Tornado Season - Preparing Your Students, Staff & School

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Growing up, many of us became well-practiced in tornado drills and know exactly what to do when we hear the alarm.

At home, we go to the lowest floor and find a small center room under a stairwell or a hallway with no windows. We take refuge in our closets or bathrooms and hide in the tub. We get as close to the ground as possible, face down, and cover our head with our hands.

At school, teachers lead us in a single file line towards a designated area. We crouch low, hold our heads down, and protect the backs of our heads with our hands. We stay away from windows and go to different spaces including the gym, bathrooms, or hallways.

The key to safety is to be in a structurally sound building and space that is designed to withstand extreme wind events including tornadoes.

Some of the spaces normally used during extreme wind events can appear to be structurally sound, but may not always be when subjected to the loads from an extreme wind event. Below are examples of issues you and/or your facilities team can look for that may require a specialist review to resolve safety considerations.

Extreme Wind Event & Structural Vulnerabilities Self-Assessment
Take a look at the areas where your school takes shelter. If you answer “yes” to any of the questions below, your space may not be safe as you’ve assumed during an extreme wind event.

  1. Walls
    • Do you have walls taller than 10-12 feet?  
    • Is there a gap between the wall and roof so the wall is not connected to the structural roof?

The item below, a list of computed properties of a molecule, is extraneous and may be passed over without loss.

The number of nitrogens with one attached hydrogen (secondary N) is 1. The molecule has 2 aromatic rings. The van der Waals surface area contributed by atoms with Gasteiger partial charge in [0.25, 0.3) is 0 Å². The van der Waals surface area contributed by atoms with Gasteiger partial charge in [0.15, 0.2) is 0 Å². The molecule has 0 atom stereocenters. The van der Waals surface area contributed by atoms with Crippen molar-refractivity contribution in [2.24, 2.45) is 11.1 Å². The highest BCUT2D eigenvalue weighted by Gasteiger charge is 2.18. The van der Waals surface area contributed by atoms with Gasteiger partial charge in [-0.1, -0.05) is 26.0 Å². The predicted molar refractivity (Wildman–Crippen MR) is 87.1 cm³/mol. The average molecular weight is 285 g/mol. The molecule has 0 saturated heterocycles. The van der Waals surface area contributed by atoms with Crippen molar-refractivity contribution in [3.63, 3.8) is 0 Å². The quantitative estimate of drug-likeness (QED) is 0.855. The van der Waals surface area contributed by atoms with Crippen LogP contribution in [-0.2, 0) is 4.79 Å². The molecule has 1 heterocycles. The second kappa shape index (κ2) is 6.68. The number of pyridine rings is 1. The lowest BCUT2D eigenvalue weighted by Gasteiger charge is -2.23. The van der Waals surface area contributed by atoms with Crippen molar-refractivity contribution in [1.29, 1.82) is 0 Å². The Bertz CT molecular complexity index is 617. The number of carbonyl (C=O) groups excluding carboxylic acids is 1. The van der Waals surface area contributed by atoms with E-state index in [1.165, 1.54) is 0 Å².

• Does the space share a wall with a room with a higher roof?
    • Are any of the walls exterior building walls?
  2. Above the Ceiling Tile
    • Do you have duct work going through the roof?
    • Are there natural gas and/or steam lines running above the space?
  3. Windows
    • Do you have direct line of sight to windows?
    • Do you have direct line of site to a door with glass/windows?
  4. Roof Framing
    • Are the roof beams supporting your roof 40 (+) feet long or longer?  

While this list is not intended to be all-encompassing, it can serve as a starting point as you evaluate your buildings and spaces prior to tornado season. Safety is important to everyone, but knowing which areas are safer can be difficult. Schools are designed with economy in mind, maximizing programmatic space for the dollars available. This efficiency serves the community well, but this means schools are not designed to be structurally robust enough to withstand the severe forces imposed on a building during a tornado. Taking a moment to have a trained engineer carefully assess the spaces available to seek refuge can make a real difference down the road.
 
We'll be sharing more information to help you work through the process in the weeks to come. If your school has any or all of these building conditions, stay tuned for this biweekly series intended to help walk you through identifying vulnerabilities and opportunities to improve safety during an extreme wind event:

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Onesty Friday is a structural engineer with Shive-Hattery Architecture-Engineering. Onesty works with schools and their stakeholders to engineer affordable solutions which best leverage their buildings for the benefit of the students, staff and community. Being a mother of two school-aged children, she enjoys creating functional, safe and engaging spaces for use by our children and communities. Onesty has designed many school additions, including FEMA and ICC-500 rated shelters.

Onesty Friday, SE, PE, LEED AP

Structural Engineer


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Karen Hardisty is a structural engineer with Shive-Hattery Architecture-Engineering. Karen works with schools to help identify structurally-sound solutions for their projects whether it’s new construction, an addition or renovation. She strives to create safe learning environments for all students.

Karen Hardisty, SE, PE

Structural Engineer